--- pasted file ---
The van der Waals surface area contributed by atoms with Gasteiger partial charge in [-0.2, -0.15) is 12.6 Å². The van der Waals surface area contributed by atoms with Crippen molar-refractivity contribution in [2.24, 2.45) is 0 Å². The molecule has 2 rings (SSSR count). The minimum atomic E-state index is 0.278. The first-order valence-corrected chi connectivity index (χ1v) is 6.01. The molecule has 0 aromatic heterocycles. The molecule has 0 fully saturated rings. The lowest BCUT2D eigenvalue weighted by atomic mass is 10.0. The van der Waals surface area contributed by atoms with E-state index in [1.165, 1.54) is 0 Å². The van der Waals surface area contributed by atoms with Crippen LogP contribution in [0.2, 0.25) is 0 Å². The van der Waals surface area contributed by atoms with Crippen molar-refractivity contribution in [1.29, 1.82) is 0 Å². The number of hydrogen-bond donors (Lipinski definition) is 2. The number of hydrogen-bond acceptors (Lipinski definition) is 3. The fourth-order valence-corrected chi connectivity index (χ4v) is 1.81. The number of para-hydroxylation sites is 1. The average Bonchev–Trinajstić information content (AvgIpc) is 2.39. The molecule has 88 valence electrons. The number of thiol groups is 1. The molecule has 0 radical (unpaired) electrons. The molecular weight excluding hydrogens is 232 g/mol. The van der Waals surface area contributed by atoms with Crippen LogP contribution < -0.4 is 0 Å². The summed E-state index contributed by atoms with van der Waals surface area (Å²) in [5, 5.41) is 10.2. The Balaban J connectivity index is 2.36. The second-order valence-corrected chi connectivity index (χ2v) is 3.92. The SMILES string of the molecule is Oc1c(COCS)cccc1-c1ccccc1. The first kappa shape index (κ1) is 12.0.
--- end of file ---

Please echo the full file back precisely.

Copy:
The van der Waals surface area contributed by atoms with Gasteiger partial charge in [-0.2, -0.15) is 12.6 Å². The van der Waals surface area contributed by atoms with Crippen molar-refractivity contribution in [2.24, 2.45) is 0 Å². The molecule has 2 rings (SSSR count). The minimum atomic E-state index is 0.278. The first-order valence-corrected chi connectivity index (χ1v) is 6.01. The molecule has 0 aromatic heterocycles. The molecule has 0 fully saturated rings. The lowest BCUT2D eigenvalue weighted by atomic mass is 10.0. The van der Waals surface area contributed by atoms with E-state index in [1.165, 1.54) is 0 Å². The van der Waals surface area contributed by atoms with Crippen LogP contribution in [0.2, 0.25) is 0 Å². The van der Waals surface area contributed by atoms with Crippen molar-refractivity contribution in [1.29, 1.82) is 0 Å². The number of hydrogen-bond donors (Lipinski definition) is 2. The number of hydrogen-bond acceptors (Lipinski definition) is 3. The fourth-order valence-corrected chi connectivity index (χ4v) is 1.81. The number of para-hydroxylation sites is 1. The average Bonchev–Trinajstić information content (AvgIpc) is 2.39. The molecule has 88 valence electrons. The number of thiol groups is 1. The molecule has 0 radical (unpaired) electrons. The molecular weight excluding hydrogens is 232 g/mol. The van der Waals surface area contributed by atoms with Crippen LogP contribution < -0.4 is 0 Å². The summed E-state index contributed by atoms with van der Waals surface area (Å²) in [5, 5.41) is 10.2. The Balaban J connectivity index is 2.36. The second-order valence-corrected chi connectivity index (χ2v) is 3.92. The SMILES string of the molecule is Oc1c(COCS)cccc1-c1ccccc1. The first kappa shape index (κ1) is 12.0.